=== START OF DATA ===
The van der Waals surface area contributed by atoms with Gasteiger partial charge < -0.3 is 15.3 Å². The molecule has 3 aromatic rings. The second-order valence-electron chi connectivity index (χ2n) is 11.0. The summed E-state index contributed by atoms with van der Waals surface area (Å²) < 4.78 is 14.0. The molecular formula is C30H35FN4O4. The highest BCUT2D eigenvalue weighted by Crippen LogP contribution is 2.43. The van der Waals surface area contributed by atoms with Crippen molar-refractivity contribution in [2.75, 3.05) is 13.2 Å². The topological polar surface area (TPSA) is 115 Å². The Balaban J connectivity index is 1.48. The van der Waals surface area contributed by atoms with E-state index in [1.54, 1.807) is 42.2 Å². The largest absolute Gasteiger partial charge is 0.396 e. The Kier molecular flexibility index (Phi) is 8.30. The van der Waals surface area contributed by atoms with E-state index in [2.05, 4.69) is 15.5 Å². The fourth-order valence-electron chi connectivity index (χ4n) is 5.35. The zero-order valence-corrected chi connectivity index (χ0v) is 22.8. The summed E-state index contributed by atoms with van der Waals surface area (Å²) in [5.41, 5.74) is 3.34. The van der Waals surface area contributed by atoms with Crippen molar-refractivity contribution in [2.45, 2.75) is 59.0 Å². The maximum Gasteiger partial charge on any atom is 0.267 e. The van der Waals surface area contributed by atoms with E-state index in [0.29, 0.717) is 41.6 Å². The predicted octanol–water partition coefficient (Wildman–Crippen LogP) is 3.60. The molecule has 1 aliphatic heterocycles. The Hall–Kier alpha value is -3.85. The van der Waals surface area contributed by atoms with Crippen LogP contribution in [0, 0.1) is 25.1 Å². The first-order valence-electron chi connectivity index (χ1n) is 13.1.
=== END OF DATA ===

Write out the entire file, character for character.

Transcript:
The van der Waals surface area contributed by atoms with Gasteiger partial charge < -0.3 is 15.3 Å². The molecule has 3 aromatic rings. The second-order valence-electron chi connectivity index (χ2n) is 11.0. The summed E-state index contributed by atoms with van der Waals surface area (Å²) < 4.78 is 14.0. The molecular formula is C30H35FN4O4. The highest BCUT2D eigenvalue weighted by Crippen LogP contribution is 2.43. The van der Waals surface area contributed by atoms with Crippen molar-refractivity contribution in [2.75, 3.05) is 13.2 Å². The topological polar surface area (TPSA) is 115 Å². The Balaban J connectivity index is 1.48. The van der Waals surface area contributed by atoms with E-state index in [1.54, 1.807) is 42.2 Å². The largest absolute Gasteiger partial charge is 0.396 e. The Kier molecular flexibility index (Phi) is 8.30. The van der Waals surface area contributed by atoms with E-state index in [2.05, 4.69) is 15.5 Å². The fourth-order valence-electron chi connectivity index (χ4n) is 5.35. The zero-order valence-corrected chi connectivity index (χ0v) is 22.8. The summed E-state index contributed by atoms with van der Waals surface area (Å²) in [5.41, 5.74) is 3.34. The van der Waals surface area contributed by atoms with Crippen molar-refractivity contribution in [2.45, 2.75) is 59.0 Å². The maximum Gasteiger partial charge on any atom is 0.267 e. The van der Waals surface area contributed by atoms with E-state index in [0.29, 0.717) is 41.6 Å². The predicted octanol–water partition coefficient (Wildman–Crippen LogP) is 3.60. The molecule has 1 aliphatic heterocycles. The Hall–Kier alpha value is -3.85. The van der Waals surface area contributed by atoms with Crippen LogP contribution in [0, 0.1) is 25.1 Å². The first-order valence-electron chi connectivity index (χ1n) is 13.1.